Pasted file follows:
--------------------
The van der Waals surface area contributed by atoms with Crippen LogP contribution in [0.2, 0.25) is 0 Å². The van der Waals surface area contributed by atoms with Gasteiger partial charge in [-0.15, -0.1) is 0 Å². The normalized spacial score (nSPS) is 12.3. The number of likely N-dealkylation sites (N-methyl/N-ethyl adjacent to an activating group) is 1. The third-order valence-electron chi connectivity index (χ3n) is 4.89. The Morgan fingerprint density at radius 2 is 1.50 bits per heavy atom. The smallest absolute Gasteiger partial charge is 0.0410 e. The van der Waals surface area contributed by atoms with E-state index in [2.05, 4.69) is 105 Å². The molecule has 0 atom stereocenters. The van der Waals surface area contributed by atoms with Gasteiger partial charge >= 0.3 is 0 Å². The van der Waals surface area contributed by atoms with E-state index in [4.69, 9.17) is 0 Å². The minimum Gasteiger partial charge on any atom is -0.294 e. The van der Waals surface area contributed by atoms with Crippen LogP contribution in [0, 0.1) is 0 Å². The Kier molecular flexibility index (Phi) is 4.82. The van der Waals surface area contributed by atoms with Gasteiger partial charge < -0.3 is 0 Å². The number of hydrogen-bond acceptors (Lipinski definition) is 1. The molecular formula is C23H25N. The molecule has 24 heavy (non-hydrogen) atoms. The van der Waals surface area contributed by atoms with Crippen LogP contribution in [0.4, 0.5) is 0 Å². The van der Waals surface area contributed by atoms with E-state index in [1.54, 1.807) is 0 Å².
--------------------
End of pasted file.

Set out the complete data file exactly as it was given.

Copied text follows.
The van der Waals surface area contributed by atoms with Crippen LogP contribution in [0.2, 0.25) is 0 Å². The van der Waals surface area contributed by atoms with Gasteiger partial charge in [-0.15, -0.1) is 0 Å². The normalized spacial score (nSPS) is 12.3. The number of likely N-dealkylation sites (N-methyl/N-ethyl adjacent to an activating group) is 1. The third-order valence-electron chi connectivity index (χ3n) is 4.89. The Morgan fingerprint density at radius 2 is 1.50 bits per heavy atom. The smallest absolute Gasteiger partial charge is 0.0410 e. The van der Waals surface area contributed by atoms with E-state index in [2.05, 4.69) is 105 Å². The molecule has 0 atom stereocenters. The van der Waals surface area contributed by atoms with Gasteiger partial charge >= 0.3 is 0 Å². The van der Waals surface area contributed by atoms with E-state index in [4.69, 9.17) is 0 Å². The minimum Gasteiger partial charge on any atom is -0.294 e. The van der Waals surface area contributed by atoms with Crippen LogP contribution in [0, 0.1) is 0 Å². The Kier molecular flexibility index (Phi) is 4.82. The van der Waals surface area contributed by atoms with Gasteiger partial charge < -0.3 is 0 Å². The number of hydrogen-bond acceptors (Lipinski definition) is 1. The molecular formula is C23H25N. The molecule has 24 heavy (non-hydrogen) atoms. The van der Waals surface area contributed by atoms with Crippen LogP contribution in [0.4, 0.5) is 0 Å². The van der Waals surface area contributed by atoms with E-state index in [1.54, 1.807) is 0 Å².